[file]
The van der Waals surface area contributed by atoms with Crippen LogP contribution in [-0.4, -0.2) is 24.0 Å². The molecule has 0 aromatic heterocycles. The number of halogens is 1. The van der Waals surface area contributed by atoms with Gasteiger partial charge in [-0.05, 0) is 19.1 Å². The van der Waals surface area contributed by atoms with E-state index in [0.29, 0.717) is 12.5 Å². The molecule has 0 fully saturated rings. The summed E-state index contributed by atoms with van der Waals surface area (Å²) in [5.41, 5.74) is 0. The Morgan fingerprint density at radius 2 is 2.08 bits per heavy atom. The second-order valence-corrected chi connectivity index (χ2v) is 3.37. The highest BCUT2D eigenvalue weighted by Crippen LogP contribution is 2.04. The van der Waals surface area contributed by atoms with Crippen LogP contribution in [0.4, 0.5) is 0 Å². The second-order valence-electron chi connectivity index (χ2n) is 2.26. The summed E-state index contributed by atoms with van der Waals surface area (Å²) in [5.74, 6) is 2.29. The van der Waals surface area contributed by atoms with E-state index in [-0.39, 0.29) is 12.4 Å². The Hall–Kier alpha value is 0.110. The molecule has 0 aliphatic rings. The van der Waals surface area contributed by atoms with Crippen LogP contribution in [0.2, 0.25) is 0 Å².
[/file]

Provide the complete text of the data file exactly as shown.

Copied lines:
The van der Waals surface area contributed by atoms with Crippen LogP contribution in [-0.4, -0.2) is 24.0 Å². The molecule has 0 aromatic heterocycles. The number of halogens is 1. The van der Waals surface area contributed by atoms with Gasteiger partial charge in [-0.05, 0) is 19.1 Å². The van der Waals surface area contributed by atoms with E-state index in [0.29, 0.717) is 12.5 Å². The molecule has 0 fully saturated rings. The summed E-state index contributed by atoms with van der Waals surface area (Å²) in [5.41, 5.74) is 0. The Morgan fingerprint density at radius 2 is 2.08 bits per heavy atom. The second-order valence-corrected chi connectivity index (χ2v) is 3.37. The highest BCUT2D eigenvalue weighted by Crippen LogP contribution is 2.04. The van der Waals surface area contributed by atoms with Crippen LogP contribution in [0.4, 0.5) is 0 Å². The second-order valence-electron chi connectivity index (χ2n) is 2.26. The summed E-state index contributed by atoms with van der Waals surface area (Å²) in [5.74, 6) is 2.29. The van der Waals surface area contributed by atoms with E-state index in [-0.39, 0.29) is 12.4 Å². The Hall–Kier alpha value is 0.110. The molecule has 0 aliphatic rings. The van der Waals surface area contributed by atoms with Crippen LogP contribution in [0.2, 0.25) is 0 Å².